The Financial Accounting Standards Board and the International Accounting Standards Board have released for comment a revised exposure draft proposing significant changes to the standards for accounting for leases.
The new Proposed Accounting Standards Update, Leases (Topic 842) — A revision of the 2010 Proposed FASB Accounting Standards Update, Leases (Topic 840), would create a new, converged approach to lease accounting that would remove the old distinction between operating and capital leases, and require instead that all assets and liabilities arising from leases be recognized on the balance sheet.
How leases with terms of more than 12 months are treated will now depend on how much of the economic benefit of the underlying asset the lessee is expected to consume, which in practice will generally come down to whether it’s a lease for real estate, including land and buildings, or for other property, such as equipment, aircraft or trucks. (For leases of under 12 months, the preparer can elect not apply the proposed standard.)
“Leasing is a very important source of financing,” said IASB Chair Hans Hoogervorst in a conference call with reporters. “There are $800 billion in new leasing contracts every year, the majority of which are recorded as operating leases, so they don’t go on the balance sheet. In fact, many are specifically structured specifically to be kept off the books. We don’t think that’s acceptable -- it’s important to get the leases on the balance sheet.”
The current operating-versus-capital-lease standards have been criticized for not accurately representing leasing transactions, and for allowing too many lease assets and liabilities to go unrecognized in financial statements. In response to concerns expressed by the users of financial statements, the boards began developing new proposals in 2005.
The new exposure draft reflects the boards’ redeliberations and stakeholder feedback on an earlier exposure draft that was put out for comment in 2010.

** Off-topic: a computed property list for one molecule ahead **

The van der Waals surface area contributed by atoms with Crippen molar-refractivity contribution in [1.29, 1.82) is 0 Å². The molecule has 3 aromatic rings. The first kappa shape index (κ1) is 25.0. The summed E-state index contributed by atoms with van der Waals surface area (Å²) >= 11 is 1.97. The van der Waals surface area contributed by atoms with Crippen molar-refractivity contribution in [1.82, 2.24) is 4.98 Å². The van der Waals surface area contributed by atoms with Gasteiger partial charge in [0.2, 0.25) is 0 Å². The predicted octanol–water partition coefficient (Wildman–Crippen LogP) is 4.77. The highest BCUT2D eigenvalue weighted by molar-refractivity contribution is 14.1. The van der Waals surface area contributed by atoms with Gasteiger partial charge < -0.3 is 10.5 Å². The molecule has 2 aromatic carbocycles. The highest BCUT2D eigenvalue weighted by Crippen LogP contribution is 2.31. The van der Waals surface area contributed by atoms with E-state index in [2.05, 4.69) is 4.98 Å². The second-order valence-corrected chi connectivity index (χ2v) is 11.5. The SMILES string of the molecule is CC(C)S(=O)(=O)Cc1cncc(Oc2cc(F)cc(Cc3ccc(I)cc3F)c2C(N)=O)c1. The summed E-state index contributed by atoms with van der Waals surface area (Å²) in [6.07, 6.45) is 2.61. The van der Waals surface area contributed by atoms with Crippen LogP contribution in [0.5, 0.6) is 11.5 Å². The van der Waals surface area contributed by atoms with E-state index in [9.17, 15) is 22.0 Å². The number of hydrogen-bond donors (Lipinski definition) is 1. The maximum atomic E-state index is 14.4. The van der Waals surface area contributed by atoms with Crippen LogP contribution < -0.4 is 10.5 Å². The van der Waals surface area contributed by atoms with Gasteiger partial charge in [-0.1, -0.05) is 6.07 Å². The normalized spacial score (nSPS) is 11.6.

One of the main distinctions between the earlier ED and the new release was that the prior draft would have required the same treatment for all leases, while the current version offers the dual approach that offers different treatments to reflect the underlying economics of the transaction.
The new draft also includes a number of revisions that are aimed at making the standards less expensive and less complex to apply, including the exception for short-term leases; the removal of the requirement to include most variable lease payments in liability, due to the complexity of estimating them; and simplifications to the accounting for renewal options.
The boards expect comments by mid-September, and hope to begin redeliberations by the end of the year, and finalize a standard in 2014.
In terms of the potential transition to the proposed standards, “We will be requiring the application of the proposals to all existing lease arrangements,” said Seidman. “We will not be grandfathering any lease arrangements. … For operating leases, we tried to simplify the transition to make it easier to get the leases on the balance sheet.”
“We plan to conduct joint field work with the IASB during the comment period,” Seidman noted during the conference call, including webcasts, workshops, meeting with stakeholders and roundtables. FASB has also scheduled a specific meeting with the Private Company Council.
For most leases of property, the proposal would require lessees to recognize a right-of-use asset and a lease liability, initially measured at the present value of the lease payments, and also recognize a single lease cost, combining the interest on the lease liability with the amortization of the right-of-use asset, on a straight-line basis.
For most leases of assets other than property, the lessee would recognize a right-of-use asset and a lease liability, initially measured at the present value of lease payments, and would recognize and present the interest on the lease liability separately from the amortization of the right-of-use asset.
The boards have also proposed new accounting for lessors, which follows similar distinctions based on the degree of consumption of the underlying leased asset.
While the boards are quick to point out that this is a converged standard, FASB’s version does have two minor points of difference: The U.S. standard-setter has “tentatively” decided that private companies and non-public nonprofit organizations can elect to use a risk-free rate when discounting their lease liabilities, and they don’t have to disclose a reconciliation of lease liability from the beginning of the year to the end of the year.
The boards will host a live webcast on the revised exposure draft on Monday, May 20, at 10:30 a.m. EST. Attendees can register for the webcast here. More details, including the revised ED itself, are available on the IASB Web site and the (newly revamped) FASB Web site.
Comments and feedback are requested by Sept. 13, 2013.